On Monday Parliament debated a new complaints system for the armed forces. This is part of the work the government is doing to improve and define the Military Covenant.
The forces covenant is meant to give armed service personnel decent terms and conditions, recognising that military discipline takes away some rights other workers enjoy. During the debate I raised the issue of what happens when a member of the armed services has to move to a different location when instructed to do so. This can be difficult for the family and disruptive of the wife or husband’s employment. In view of this surely there should be some flexibility in the government rules to help those who are doing all they can to co-operate with military requirements? Late requests to move at short notice are particularly difficult for all concerned.
I have myself for some time urged the MOD to look at offering more of its armed service personnel a home base to which they return following duty abroad, and to limit the number of moves required within the UK. This would assist more military staff to buy their own home if they wished, with the help of the MOD schemes. It would enable children of serving personnel to have more stability in their schooling, and would be less disruptive for husbands and wives. As the average ages of serving military personnel coincides with the most popular ages to have children we do need to help families when one of their members wishes to serve the nation.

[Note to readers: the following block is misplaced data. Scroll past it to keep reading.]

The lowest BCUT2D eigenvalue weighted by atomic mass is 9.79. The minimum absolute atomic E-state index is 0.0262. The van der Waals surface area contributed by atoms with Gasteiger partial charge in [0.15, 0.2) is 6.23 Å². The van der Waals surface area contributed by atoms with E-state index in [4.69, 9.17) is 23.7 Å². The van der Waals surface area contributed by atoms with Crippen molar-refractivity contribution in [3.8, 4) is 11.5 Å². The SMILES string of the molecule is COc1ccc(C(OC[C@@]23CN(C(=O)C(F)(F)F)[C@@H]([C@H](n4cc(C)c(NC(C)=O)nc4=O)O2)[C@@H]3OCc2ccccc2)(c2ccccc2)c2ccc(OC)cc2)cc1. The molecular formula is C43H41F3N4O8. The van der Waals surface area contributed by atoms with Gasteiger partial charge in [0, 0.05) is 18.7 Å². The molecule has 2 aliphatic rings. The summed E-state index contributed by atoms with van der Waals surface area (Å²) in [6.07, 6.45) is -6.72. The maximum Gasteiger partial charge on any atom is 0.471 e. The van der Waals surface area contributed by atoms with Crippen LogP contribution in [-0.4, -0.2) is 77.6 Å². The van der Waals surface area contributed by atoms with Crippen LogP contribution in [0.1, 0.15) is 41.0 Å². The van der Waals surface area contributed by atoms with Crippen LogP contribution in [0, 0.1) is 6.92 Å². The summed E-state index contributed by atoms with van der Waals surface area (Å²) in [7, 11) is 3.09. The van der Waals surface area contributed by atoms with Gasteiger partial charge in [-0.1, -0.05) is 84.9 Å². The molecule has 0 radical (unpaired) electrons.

I have campaigned for more assistance with home purchase. Military service usually terminates well before normal retirement age. Many ex military personnel have no home to live in when their service ends. If they have moved between various military establishments, renting MOD accommodation, they often have little or no priority on housing lists in individual Council areas. We should be able to do better for our armed services, and plan with them their return to civilian life. The Minister assured me they were finding good levels of take up of MOD home ownership schemes, but more could be done.